9. What is your favorite part of the Indie movement? Your least favorite?
Favorite part? That it's possible for people who would never have gotten noticed before to get a book out there to the masses. Even if they don't make a million, just having the chance to get your work read is tremendous. 

Least favorite? The flipside of that. Now the market is so flooded with books by people who don't know the difference between 'they're' and 'there' that it's hard for readers to sort the wheat from the chaff, which in turn makes the indie movement harder to respect. There's a lot of good stuff out there, but it's getting buried beneath a lot of really bad stuff, too.

 10. What advice would you give to newbie writers?
Grow thick skin, listen to criticism, and learn from it. Just because someone points out flaws with a story doesn't mean that they're calling you an idiot - they're trying to point out areas that you very well may need to work on. It's not personal, and people seem to forget that. If you can't listen to honest criticism without feeling your blood boil, it's going to be a long, hard road to walk. 

Bryan Hall is a horror and dark fiction writer living in the mountains of North Carolina with his wife and children in a one hundred year old farmhouse which he truly wishes was haunted. His short stories have appeared in numerous anthologies and magazines as well as in his own collection "Whispers from the Dark". Bryan's debut sci-fi horror novel "Containment Room Seven", is available from Permuted Press. To visit him online, take a look at
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To enter today's contest, kindly follow this blog. I will give you an extra contest entry if you follow my book review blog, See Spot Read. And if you are already a follower of one or both, simply leave me a comment saying so. Extra contest entries will also be awarded for "liking" my Facebook page at!/pages/Stacey-Turner/143875372350931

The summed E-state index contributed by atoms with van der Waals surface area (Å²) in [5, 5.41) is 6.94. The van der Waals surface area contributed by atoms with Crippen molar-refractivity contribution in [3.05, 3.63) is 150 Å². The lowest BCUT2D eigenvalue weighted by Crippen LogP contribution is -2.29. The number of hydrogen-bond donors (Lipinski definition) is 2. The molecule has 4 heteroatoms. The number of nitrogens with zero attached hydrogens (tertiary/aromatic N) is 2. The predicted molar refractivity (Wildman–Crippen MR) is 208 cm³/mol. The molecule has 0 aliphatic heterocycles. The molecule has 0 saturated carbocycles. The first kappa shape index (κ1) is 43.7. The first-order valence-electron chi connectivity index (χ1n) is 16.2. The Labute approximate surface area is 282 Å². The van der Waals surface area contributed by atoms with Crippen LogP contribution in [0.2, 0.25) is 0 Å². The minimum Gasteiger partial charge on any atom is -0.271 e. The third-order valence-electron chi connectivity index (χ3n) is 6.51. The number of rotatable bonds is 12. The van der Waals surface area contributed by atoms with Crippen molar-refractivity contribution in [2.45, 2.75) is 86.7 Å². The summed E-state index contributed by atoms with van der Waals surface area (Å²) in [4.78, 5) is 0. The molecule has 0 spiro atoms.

The prize I'm offering is an eBook copy of any of Angelic Knight Press' current titles. Or you can choose the Rymfire publication that I have a story in. Your choice. Be sure to let me know what your preference is in your comment. Thanks for playing!



Blaze McRob said...

I love this interview! such a laid back guy who pays the bills with writing the boring stuff and writes the GOOD stuff at night! Yeah!

Nice prizes for the Blog hop too, my friend, and cool that you got Bryan to part with one as well!

Blaze said...

Just gave my students a quiz on the difference between there/their/they're (among other commonly confused words), so I had a good chuckle at that line.

I've been seeing Bryan around more recently (I think at the Horror Society?), and enjoyed this interview.

I would so very much be interested in any advice for breaking into the freelance market. So any response on that would be great.

On a side note, just confirmed my registration for the World Horror Conference. Looking forward to seeing you there.

Paul D. Dail A horror writer's not necessarily horrific blog

Cindy Keen Reynders said...

Yes, great interview. Enjoyed reading it.

Steven Sylva-aRT said...

Really neat motivations to keep yourself writing and on task!